Kyokuyo v AP Møller-Maersk - trading as Maersk Line
Kyokuyo Co Ltd v AP Møller-Maersk A/S, trading as “Maersk Line”
English High Court – Commercial Court: Mr Justice Andrew Baker:  EWHC 654 (Comm): 29 March 2017
Robert Thomas QC and Benjamin Coffer, instructed by Clyde & Co LLP, for Kyokuyu Co Ltd;
Sara Masters QC and Daniel Bovensiepen, instructed by Messrs Bentley Stokes & Lowless, for AP Møller-Maersk A/S.
LIMITATION OF LIABILITY UNDER HAGUE/HAGUE-VISBY RULES: WHETHER LIMITATION APPLIED TO EACH SEPARATE PACKAGE/UNIT DAMAGED OR TO TOTAL NUMBER OF PACKAGES/UNITS
The phrase “package or unit” had the same meaning in both the Hague Rules and the Hague-Visby Rules. In containerised transport, it demands a consideration of the actual contents of the container. Looking through the notionally transparent walls of the container, in this case each individual frozen tuna loin constituted a unit of cargo. Regarding the limitation of liability, a separate limit of 666.67 units of account applied to each frozen loin.
This note has been contributed by Pak Hei Li, LLB (University of Hong Kong), LLM (Maritime Law) (University College London).
Kyokuyo was the receiver of three container loads of frozen tuna, which were shipped from Spain to Japan by Maersk Line. The three containers were labelled as Container A, Container B and Container C. Container A was discharged and delivered to Kyokuyo at the port of Yokohama, whereas Container B and Container C were carried by road from the port of discharge – Yokohama – and delivered to Kyokuyo at another place.
The three containers were loaded with frozen Bluefin tuna loins, each weighing at least c.20 kg (and up to c.75 kg). In addition, one container was also loaded with bags of frozen Bluefin tuna parts, each bag weighing 20kg c.10 per cent. The frozen loins and bags of tuna parts were stuffed into the containers as individual items of cargo without further packaging. Container A contained 206 frozen loins and bags of frozen tuna parts (the number of which was stated as 460 in the draft bill of lading); Container B contained 520 frozen loins and Container C contained 500 frozen loins.
Although a draft bill of lading was prepared, in the end no bill of lading was issued for the three containers. Instead, to avoid delay in delivery, both Kyokuyo and Maersk Line agreed to the issue of sea waybills, one of which was issued for each container.
Kyokuyo alleged that the tuna as delivered to it was damaged through raised temperatures during carriage and claimed that the damage should be valued for the purposes of compensation at c.¥121 million (c.GBP858,000). It was common ground that Maersk Line’s liability (if any) was governed by its standard terms and conditions of carriage at that time. Disputes arose as to whether the Hague Rules or the Hague-Visby Rules applied and as to how the monetary limits of liability under the applicable Rules should operate.
Hence, four preliminary issues were ordered to be tried:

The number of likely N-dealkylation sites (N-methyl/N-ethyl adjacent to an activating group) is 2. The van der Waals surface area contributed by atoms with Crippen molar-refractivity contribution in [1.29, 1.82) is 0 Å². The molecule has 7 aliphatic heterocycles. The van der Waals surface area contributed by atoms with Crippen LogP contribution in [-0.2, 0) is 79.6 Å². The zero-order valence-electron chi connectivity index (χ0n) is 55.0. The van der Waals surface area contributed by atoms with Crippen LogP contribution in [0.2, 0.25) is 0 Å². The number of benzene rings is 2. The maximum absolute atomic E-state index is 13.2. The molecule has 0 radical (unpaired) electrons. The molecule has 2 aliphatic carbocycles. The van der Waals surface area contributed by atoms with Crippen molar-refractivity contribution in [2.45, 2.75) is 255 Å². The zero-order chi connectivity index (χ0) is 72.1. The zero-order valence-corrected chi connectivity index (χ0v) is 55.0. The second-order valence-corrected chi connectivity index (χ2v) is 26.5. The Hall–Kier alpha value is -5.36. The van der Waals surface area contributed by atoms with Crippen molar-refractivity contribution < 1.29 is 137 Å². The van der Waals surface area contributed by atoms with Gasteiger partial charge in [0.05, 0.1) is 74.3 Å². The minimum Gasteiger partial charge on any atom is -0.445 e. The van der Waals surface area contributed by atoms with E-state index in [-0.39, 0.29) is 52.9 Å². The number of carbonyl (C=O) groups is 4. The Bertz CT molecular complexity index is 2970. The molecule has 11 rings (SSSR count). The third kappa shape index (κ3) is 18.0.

(1) whether liability was limited pursuant to Article IV, rule 5 of the Hague Rules or Article IV, rule 5 of the Hague-Visby Rules (whether applicable compulsorily or contractually) (“the First Issue”);
(2) whether limitation fell to be calculated by reference to the cargo in all three containers collectively, or whether limitation should be calculated by separate treatment of the cargo in each container individually (“the Second Issue”);
(3) if liability was limited pursuant to Article IV rule 5 of the Hague Rules, whether the relevant packages or units were the containers or the individual pieces of tuna; (“the Third Issue”) and
(4) if liability were limited pursuant to Article IV rule 5 of the Hague-Visby Rules, whether the containers were deemed to be the relevant package or unit for the purposes of Article IV rule 5(a), or whether the individual pieces of tuna were the relevant packages or units (“the Fourth Issue”).
Section 1(4) of the Carriage of Goods by Sea Act 1971 (the Hague-Visby Rules) provides:
“Subject to subsection (6) below, nothing in this section shall be taken as applying anything in the Rules to any contract for the carriage of goods by sea, unless the contract expressly or by implication provides for the issue of a bill of lading or any similar document of title.”
Article I(b) of the Hague Rules and the Hague-Visby Rules provides:
““Contract of carriage” applies only to contracts of carriage covered by a bill of lading or any similar document of title, in so far as each document relates to the carriage of goods by sea”.
Article IV, rule 5 of the Hague Rules provides:
“Neither the carrier nor the ship shall in any event be or become liable for any loss or damage to or in connection with goods in an amount exceeding 100 pounds sterling per package or unit or the equivalent of that sum in other currency unless the nature and value of such goods have been declared by the shipper before shipment and inserted in the bill of lading”.